Nav: Home

Racism linked to uptake of smoking in young people

January 24, 2018

Adolescents who have experienced some form of racism between the ages of 11 and 23 are more likely to take up smoking than those who have not, according to a new study led by King's College London.

Published in PLOS ONE, the study analysed questionnaire and interview data from the Determinants of young Adult Social well-being and Health (DASH) study, one of the UK's largest longitudinal studies of ethnically diverse young people.

Information about smoking and experiences of racism was collected from over 6500 pupils at 51 London schools. Surveys were completed when pupils were aged 11-13 and then again with 4785 of the pupils at age 14-16. Over 600 participants were then followed up aged 21-23 as part of a pilot study and 42 undertook qualitative interviews.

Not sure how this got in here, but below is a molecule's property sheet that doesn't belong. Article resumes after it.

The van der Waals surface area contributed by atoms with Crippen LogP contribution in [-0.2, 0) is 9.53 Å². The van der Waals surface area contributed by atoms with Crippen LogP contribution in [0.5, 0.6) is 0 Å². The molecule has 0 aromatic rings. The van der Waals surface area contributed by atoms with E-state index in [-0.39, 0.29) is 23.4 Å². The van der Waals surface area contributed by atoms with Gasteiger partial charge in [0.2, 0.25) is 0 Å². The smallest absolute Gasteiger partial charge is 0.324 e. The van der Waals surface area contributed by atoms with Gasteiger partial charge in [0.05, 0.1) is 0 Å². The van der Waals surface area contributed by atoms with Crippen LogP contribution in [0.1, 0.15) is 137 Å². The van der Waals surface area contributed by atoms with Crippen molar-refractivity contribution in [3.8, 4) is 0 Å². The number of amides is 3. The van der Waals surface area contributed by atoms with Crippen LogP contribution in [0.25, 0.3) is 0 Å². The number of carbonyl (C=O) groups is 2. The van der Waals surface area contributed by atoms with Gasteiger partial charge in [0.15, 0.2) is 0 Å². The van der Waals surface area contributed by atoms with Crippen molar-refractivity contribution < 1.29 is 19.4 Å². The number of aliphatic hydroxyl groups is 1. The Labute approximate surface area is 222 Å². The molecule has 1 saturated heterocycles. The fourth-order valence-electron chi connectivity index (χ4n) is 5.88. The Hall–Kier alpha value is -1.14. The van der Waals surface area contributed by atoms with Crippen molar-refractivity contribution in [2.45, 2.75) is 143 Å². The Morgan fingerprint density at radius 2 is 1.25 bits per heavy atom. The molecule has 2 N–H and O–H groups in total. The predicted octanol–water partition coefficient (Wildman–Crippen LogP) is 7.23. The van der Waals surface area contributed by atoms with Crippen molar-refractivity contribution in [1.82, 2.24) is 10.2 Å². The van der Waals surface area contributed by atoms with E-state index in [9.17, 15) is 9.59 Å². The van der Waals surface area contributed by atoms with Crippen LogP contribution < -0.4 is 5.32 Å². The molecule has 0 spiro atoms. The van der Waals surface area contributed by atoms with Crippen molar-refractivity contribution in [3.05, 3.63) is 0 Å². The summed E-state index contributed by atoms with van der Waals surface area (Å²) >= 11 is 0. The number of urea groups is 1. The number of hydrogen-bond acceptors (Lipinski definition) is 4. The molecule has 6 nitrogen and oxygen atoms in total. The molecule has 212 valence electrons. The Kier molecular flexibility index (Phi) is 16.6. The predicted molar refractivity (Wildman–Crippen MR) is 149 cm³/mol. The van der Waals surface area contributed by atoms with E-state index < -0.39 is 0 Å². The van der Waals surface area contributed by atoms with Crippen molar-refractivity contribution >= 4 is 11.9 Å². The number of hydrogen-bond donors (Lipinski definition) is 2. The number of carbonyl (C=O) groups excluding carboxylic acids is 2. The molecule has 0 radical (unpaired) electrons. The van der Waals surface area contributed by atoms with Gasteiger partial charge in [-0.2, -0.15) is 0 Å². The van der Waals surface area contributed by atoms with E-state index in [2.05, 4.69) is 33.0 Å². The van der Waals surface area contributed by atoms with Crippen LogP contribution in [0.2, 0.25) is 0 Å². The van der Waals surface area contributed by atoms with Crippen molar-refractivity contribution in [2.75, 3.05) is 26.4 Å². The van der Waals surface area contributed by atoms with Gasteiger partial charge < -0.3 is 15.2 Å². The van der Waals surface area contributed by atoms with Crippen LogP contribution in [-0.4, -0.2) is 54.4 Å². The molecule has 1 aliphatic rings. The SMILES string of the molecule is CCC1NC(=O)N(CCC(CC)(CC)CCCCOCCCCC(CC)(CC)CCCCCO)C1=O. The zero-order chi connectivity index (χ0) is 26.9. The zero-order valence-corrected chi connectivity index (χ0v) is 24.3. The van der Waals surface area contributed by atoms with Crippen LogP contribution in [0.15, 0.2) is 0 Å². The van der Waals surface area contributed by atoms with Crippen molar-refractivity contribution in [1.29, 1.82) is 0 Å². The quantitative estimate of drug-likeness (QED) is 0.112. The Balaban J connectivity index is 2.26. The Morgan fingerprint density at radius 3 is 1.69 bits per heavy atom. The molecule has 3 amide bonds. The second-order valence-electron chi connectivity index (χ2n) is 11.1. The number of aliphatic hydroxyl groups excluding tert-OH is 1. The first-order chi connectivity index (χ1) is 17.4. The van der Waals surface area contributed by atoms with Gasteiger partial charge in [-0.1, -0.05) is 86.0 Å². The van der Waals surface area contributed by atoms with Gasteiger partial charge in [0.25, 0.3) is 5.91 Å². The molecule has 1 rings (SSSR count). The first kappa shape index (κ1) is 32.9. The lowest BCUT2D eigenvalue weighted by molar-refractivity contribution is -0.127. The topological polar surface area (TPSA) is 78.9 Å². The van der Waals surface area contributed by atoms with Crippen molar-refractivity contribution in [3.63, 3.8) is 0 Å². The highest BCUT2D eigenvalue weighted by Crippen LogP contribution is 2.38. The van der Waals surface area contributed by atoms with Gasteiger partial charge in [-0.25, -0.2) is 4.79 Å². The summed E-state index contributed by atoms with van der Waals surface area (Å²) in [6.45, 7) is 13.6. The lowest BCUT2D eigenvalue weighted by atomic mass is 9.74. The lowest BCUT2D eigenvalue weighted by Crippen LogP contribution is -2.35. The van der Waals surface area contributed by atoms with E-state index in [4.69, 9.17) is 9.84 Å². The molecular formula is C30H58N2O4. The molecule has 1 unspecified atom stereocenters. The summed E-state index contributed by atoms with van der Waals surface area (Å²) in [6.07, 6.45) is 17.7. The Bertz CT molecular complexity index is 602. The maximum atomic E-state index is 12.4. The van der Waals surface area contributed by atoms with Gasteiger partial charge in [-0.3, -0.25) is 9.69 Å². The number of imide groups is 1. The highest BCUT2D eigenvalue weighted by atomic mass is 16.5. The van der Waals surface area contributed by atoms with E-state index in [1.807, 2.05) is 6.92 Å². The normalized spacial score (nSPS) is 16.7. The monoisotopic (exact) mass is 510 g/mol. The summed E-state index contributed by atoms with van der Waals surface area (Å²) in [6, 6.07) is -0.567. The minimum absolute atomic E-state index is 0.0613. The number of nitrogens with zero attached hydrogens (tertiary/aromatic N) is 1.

The team, working in collaboration with researchers at UCL and the MRC Social and Public Health Sciences Unit at the University of Glasgow, discovered that the young people they studied were around 80 per cent more likely to have smoked if they also indicated that they had experienced some form of racism. The findings support theories from previous studies that have suggested racism can trigger a stress response that results in risky health behaviours, such as smoking.

The study also found:
  • Those who reported racism at both 11-13 and 14-16 were around 80 per cent more likely to report smoking for the first time by the time they were 16

  • Similar associations were shown between reported racism and having smoked at any time in their young lives

  • Those who reported good relationships with their families or regularly attending a place of worship were less likely to smoke